Early Warning Signs That You May Have Non-Hodgkin’s Lymphoma

Non-Hodgkin's Lymphoma

Non-Hodgkin’s lymphoma is the most common form of cancer of the lymphatic system, affecting almost 80,000 people this year and claiming the life of almost 21,000 people. Currently there are no effective screening tests for non-Hodgkin’s lymphoma, however there are a number of early symptoms of the disease which you can look for so that you may catch it early on.




What Is Non-Hodgkin’s Lymphoma?

Non-Hodgkin’s lymphoma accounts for about 4% of all cancers in the United States, affecting men and women of all ages. It is a cancer of the lymphatic system, a system which fights diseases throughout the body. In non-Hodgkin’s lymphoma, cancerous tumors grow from white blood cells called lymphocytes.

What Are The Early Symptoms Of Non-Hodgkin’s Lymphoma?

Because non-Hodgkin’s lymphoma can develop in several different places throughout the body, it can be hard to determine that early symptoms point to the cancer. However, there are some common warning signs that can give you some clues.

The most common early warning sign of non-Hodgkin’s lymphoma is swollen lymph nodes in which the swelling does not go down. These lymph nodes may be in your neck, armpits, or groin. Despite being swollen, usually these lymph nodes remain painless.

Those who have developed non-Hodgkin’s lymphoma in the abdomen may find that the area is swollen and painful early on. Those who have the cancer in the intestines may experience constipation due to swelling in area, causing blockages.

Other common early symptoms include night sweats, anemia, fever and chronic fatigue. If you are experiencing any of these symptoms persistently, contact your doctor immediately.

It’s also important to determine whether or not you are at risk for developing non-Hodgkin’s lymphoma. Those with autoimmune diseases are more likely to develop this cancer, as are those who have had an organ transplant.




Research shows that those who have been frequently exposed to certain insecticides and weed-killers may be at higher risk of developing this cancer. There is also evidence that there is a link between those who develop non-Hodgkin’s lymphoma and those who have been exposed to radiation. Those who have received chemotherapy for a previous form of cancer may be at higher risk of developing non-Hodgkin’s lymphoma later on.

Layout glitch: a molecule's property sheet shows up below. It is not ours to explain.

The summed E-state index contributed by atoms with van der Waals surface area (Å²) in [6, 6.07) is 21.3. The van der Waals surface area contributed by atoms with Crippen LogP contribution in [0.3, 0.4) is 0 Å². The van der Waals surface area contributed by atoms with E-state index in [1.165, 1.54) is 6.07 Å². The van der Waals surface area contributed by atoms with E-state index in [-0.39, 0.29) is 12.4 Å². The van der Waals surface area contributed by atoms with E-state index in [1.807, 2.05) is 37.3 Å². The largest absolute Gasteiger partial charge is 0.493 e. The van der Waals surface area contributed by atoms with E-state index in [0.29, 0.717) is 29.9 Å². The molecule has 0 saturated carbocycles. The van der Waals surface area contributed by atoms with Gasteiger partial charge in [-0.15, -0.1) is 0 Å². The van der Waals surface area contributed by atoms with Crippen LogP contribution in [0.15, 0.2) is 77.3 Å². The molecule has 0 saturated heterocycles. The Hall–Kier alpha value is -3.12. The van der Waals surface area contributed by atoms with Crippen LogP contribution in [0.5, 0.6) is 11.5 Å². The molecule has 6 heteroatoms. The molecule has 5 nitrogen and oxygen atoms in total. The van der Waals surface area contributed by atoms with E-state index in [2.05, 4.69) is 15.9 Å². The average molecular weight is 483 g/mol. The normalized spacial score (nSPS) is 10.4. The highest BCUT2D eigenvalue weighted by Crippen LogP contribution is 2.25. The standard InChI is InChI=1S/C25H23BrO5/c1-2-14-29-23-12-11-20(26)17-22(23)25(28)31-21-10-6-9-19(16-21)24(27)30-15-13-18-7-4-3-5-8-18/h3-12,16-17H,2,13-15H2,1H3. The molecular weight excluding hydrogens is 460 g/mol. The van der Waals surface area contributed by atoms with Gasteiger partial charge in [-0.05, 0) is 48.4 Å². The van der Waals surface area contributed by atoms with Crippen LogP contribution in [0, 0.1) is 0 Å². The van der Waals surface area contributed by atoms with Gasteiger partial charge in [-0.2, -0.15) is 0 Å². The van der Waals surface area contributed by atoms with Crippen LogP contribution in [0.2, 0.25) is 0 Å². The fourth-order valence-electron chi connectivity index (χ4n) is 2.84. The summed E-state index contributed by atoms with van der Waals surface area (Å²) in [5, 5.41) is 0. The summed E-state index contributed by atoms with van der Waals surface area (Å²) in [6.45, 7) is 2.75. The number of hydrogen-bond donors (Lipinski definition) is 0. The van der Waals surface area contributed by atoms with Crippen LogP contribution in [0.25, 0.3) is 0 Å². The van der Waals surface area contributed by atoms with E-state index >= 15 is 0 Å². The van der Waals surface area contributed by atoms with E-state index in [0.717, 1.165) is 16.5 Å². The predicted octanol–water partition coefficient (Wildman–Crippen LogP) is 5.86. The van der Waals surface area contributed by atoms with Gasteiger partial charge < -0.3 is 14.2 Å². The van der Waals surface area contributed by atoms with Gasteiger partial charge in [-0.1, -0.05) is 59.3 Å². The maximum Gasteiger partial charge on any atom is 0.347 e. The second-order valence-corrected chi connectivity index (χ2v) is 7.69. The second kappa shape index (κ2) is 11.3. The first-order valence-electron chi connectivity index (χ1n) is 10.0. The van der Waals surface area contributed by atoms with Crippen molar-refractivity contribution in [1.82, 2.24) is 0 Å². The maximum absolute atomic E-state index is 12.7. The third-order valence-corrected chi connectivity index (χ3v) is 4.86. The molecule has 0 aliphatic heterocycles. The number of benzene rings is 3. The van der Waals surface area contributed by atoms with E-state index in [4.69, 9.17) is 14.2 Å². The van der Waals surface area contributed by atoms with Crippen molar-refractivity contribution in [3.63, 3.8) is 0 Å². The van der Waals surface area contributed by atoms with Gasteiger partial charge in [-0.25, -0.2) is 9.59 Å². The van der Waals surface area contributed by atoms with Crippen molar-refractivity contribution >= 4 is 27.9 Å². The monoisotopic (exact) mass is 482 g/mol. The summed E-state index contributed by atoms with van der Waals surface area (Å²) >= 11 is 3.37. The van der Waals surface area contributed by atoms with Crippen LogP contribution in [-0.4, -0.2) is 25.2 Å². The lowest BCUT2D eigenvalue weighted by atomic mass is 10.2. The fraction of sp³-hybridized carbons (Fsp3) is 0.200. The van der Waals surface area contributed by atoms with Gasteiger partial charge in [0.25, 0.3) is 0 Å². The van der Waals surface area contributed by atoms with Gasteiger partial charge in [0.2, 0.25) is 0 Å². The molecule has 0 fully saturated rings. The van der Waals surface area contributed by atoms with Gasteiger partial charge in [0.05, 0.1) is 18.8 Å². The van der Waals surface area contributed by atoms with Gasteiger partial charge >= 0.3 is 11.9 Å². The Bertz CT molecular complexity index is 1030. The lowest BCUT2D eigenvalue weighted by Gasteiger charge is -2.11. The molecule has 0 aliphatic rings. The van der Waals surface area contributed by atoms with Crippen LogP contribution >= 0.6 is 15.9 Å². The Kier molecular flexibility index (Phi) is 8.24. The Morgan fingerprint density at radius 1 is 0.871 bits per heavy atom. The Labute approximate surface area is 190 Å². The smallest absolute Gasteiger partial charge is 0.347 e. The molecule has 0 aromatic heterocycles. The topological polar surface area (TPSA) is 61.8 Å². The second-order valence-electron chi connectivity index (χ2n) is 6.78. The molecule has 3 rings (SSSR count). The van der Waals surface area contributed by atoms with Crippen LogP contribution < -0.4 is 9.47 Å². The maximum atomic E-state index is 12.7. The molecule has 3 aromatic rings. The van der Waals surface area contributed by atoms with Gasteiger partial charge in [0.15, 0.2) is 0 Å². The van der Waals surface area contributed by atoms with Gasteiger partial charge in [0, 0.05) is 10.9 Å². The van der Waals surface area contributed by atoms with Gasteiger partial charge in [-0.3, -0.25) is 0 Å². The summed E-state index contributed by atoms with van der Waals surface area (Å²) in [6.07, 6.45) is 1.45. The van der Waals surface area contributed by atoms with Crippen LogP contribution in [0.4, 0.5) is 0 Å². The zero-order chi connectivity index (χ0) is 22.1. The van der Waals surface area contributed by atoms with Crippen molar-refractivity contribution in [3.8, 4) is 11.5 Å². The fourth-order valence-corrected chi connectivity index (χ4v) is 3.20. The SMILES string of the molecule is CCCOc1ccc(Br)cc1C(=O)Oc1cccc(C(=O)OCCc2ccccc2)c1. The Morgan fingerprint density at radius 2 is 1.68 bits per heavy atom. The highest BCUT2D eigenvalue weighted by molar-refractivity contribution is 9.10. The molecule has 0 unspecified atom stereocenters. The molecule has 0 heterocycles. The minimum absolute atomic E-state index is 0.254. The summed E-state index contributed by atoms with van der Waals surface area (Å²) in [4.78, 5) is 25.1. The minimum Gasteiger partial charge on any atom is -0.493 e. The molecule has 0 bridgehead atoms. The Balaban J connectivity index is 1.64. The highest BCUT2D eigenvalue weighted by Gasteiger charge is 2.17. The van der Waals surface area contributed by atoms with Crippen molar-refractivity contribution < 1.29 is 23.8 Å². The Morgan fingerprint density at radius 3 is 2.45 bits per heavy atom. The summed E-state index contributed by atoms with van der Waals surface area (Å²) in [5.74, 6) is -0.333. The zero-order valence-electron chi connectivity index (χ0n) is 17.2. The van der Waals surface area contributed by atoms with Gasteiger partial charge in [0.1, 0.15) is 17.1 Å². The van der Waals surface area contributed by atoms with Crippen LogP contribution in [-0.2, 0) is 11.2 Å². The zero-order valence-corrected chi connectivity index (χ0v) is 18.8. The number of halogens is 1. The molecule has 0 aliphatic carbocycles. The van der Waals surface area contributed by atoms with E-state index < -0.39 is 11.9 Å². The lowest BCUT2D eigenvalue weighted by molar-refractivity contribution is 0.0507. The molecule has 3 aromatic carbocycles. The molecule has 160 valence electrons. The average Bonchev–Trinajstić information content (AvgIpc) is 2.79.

How Is Non-Hodgkin’s Lymphoma Diagnosed And Treated?

If you are experiencing any of the symptoms above and they are not going away, you may schedule an appointment with your doctor to determine whether or not you have non-Hodgkin’s lymphoma. Most patients will visit a doctor because their lymph nodes are swollen and not going down.

If you are visiting your doctor for swollen lymph nodes, your doctor will probably prescribe antibiotics to see if the swelling goes down. If they remain swollen after antibiotics, he or she will want to take a biopsy of your lymph nodes to check for the cancer. They may also order a blood test to check your blood cell levels, as non-Hodgkin’s lymphoma affects one’s levels of red and white blood cells.

Treatment ordered by your doctor will depend on the stage of cancer and size of the tumor, plus your overall state of health. The most common treatment options for non-Hodgkin’s lymphoma are chemotherapy and radiation therapy. Other popular forms of treatment are stem cell transplants, immunotherapy and targeted therapy.

If you are experiencing painless swollen lymph nodes, or other persistent symptoms which are not responding to common medicine, schedule an appointment with your doctor. The earlier that non-Hodgkin’s lymphoma is diagnosed, the higher the chance that it can be treated effectively.